• 46. Randomutation  |  June 22, 2017 at 3:29 pm

    1) It's not up to me to "disprove the strong correlation. " It's up to those who claim there is one to prove it. And you can't defer to the court. Because the court never proved it either. I used the two single moms merely as a counter-example to your claim "Straight couples who wish to marry enter into opposite sex marriages,"

    2) I read the ruling many times. No defendant used that correlation as a defense. Just another one of the things you made up and cannot support..
    3) Punishing the defendant for his choice to not be instrumental in the celebration of an idea he objected to is exactly what the states of Colorado, Washington, and Oregon have done.

  • 47. Randomutation  |  June 22, 2017 at 3:39 pm

    So just as I thought you can't back up your claim

  • 48. davepCA  |  June 22, 2017 at 3:41 pm

    Basic statistical information, as well as it being 'intuitively obvious to the casual observer' easily reveals that straight couples who wish to marry enter into opposite sex marriage and gay couples who wish to marry enter into same sex marriages. You are now just trolling. Again.
    2. Then you missed it and you might want to read it again.
    3. There's that straw man argument again – the law did not force the defendant to do any such thing, nor punish him for refusing to do any such thing. Denying goods in the form of a cake to certain customers because you don't like the idea of those customers being a gay couple who are marrying is not protected by First Amendment claims. It is merely someone deciding to act in a discriminatory manner based on their personal discriminatory views, in violation of laws which have been ennacted precisely to prevent such unjust discrimination in the sphere of public business.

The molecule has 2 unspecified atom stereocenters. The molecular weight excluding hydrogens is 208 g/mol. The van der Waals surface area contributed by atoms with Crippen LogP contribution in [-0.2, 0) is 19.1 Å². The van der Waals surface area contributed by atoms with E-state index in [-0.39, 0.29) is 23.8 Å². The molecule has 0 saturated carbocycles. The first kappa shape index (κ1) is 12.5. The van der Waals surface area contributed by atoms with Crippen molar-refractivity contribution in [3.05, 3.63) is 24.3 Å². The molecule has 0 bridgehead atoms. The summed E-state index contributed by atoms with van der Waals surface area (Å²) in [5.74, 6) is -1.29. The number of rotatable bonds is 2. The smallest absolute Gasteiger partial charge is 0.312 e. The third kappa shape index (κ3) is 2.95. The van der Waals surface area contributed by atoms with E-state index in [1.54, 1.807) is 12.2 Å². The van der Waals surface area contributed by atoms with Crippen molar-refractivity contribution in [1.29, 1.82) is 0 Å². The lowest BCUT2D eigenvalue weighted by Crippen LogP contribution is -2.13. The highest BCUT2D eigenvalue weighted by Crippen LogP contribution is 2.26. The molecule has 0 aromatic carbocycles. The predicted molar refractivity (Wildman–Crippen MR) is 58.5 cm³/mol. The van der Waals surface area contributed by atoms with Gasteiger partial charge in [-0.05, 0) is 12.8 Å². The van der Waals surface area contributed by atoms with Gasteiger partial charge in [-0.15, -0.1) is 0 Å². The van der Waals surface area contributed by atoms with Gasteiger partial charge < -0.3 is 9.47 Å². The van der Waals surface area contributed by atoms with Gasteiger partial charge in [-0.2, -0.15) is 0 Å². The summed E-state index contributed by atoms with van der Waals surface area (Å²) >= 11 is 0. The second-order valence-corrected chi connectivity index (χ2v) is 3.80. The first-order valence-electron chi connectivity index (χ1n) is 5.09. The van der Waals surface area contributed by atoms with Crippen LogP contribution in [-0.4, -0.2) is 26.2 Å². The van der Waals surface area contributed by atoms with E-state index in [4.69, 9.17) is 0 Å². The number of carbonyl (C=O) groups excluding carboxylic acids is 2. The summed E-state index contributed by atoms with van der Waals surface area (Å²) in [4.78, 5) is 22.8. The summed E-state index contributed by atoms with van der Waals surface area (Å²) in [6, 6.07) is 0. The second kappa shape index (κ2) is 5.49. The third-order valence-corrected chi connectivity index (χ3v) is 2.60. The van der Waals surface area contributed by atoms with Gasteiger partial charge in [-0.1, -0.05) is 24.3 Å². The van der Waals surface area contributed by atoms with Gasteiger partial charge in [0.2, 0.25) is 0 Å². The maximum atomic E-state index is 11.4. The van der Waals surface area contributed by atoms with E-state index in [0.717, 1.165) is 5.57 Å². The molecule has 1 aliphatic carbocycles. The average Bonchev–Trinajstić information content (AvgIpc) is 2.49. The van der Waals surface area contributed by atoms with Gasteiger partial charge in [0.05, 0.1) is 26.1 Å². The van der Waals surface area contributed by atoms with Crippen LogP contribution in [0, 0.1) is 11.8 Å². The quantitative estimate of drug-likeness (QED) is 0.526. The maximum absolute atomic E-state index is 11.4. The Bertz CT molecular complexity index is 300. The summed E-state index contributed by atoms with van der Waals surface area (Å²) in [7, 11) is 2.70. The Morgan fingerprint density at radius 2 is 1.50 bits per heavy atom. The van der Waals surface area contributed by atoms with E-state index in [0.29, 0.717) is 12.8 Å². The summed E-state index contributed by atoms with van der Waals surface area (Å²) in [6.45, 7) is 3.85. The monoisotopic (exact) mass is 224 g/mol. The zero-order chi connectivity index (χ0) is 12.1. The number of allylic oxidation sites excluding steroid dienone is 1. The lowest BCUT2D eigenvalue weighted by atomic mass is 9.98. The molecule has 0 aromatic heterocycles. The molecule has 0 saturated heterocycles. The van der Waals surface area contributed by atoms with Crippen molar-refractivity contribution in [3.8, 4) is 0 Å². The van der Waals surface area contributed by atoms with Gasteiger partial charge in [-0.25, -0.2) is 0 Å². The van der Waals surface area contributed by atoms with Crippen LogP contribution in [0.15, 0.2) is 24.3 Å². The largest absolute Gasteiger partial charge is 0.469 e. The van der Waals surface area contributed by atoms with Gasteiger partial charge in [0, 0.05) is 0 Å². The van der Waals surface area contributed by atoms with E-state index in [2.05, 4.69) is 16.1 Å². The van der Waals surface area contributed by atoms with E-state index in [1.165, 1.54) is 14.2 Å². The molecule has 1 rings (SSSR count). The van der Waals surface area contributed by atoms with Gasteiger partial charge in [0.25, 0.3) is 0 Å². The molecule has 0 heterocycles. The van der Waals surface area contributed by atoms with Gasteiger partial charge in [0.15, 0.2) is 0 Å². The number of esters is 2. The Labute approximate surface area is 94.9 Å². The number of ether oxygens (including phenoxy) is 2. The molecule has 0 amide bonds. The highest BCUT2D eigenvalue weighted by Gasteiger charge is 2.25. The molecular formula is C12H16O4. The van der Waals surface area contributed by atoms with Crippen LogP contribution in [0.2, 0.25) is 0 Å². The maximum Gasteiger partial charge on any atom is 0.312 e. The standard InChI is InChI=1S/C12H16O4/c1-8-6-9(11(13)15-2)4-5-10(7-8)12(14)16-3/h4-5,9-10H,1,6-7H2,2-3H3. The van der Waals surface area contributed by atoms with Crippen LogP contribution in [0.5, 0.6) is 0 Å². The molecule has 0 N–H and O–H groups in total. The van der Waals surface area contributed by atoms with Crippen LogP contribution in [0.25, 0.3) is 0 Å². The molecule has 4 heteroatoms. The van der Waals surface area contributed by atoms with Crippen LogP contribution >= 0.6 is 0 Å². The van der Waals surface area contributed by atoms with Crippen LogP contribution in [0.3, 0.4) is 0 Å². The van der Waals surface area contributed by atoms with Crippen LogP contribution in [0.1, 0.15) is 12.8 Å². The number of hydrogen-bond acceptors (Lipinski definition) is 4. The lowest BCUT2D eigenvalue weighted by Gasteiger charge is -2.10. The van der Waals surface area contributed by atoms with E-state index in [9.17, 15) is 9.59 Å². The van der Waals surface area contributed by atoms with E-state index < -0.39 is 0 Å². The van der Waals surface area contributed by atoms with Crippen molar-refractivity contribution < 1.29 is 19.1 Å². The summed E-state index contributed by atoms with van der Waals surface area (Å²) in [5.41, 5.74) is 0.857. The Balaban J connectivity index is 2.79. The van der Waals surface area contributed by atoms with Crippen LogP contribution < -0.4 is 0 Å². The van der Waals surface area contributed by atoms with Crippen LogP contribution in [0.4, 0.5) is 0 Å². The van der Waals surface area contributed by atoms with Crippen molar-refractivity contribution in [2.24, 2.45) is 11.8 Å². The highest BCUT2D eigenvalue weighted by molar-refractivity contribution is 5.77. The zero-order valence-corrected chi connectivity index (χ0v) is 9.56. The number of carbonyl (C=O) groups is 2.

The truth is that you wish it were okay to discriminate on this basis. But you won't admit this openly and you instead try to employ a smokescreen of false arguments in an attempt to avoid stating this view and to try to somehow skirt around the real merits and issues of this case. And you're not fooling anyone.

  • 49. VIRick  |  June 22, 2017 at 3:59 pm

    Plaintiffs in "CSE v. Bryant" Intend to Seek En Banc Review

    Per Equality Case Files:

    Note the correction to the interpretation from the initial Jackson "Free Press" news article, as just issued by the CSE in its own blistering press release, quoted in full, that said ruling, only announced today, it NOT yet effect, despite all the self-congratulatory back-patting on the part of a host of Mississippi politicians,– and that said ruling may never be in effect:

    Per Campaign for Southern Equality:

    The plaintiffs in the case, "Campaign for Southern Equality v. Bryant III" (the correct title to the case, rather than "Barber v. Bryant"), will appeal this ruling, seeking review by the full 5th Circuit Court of Appeals: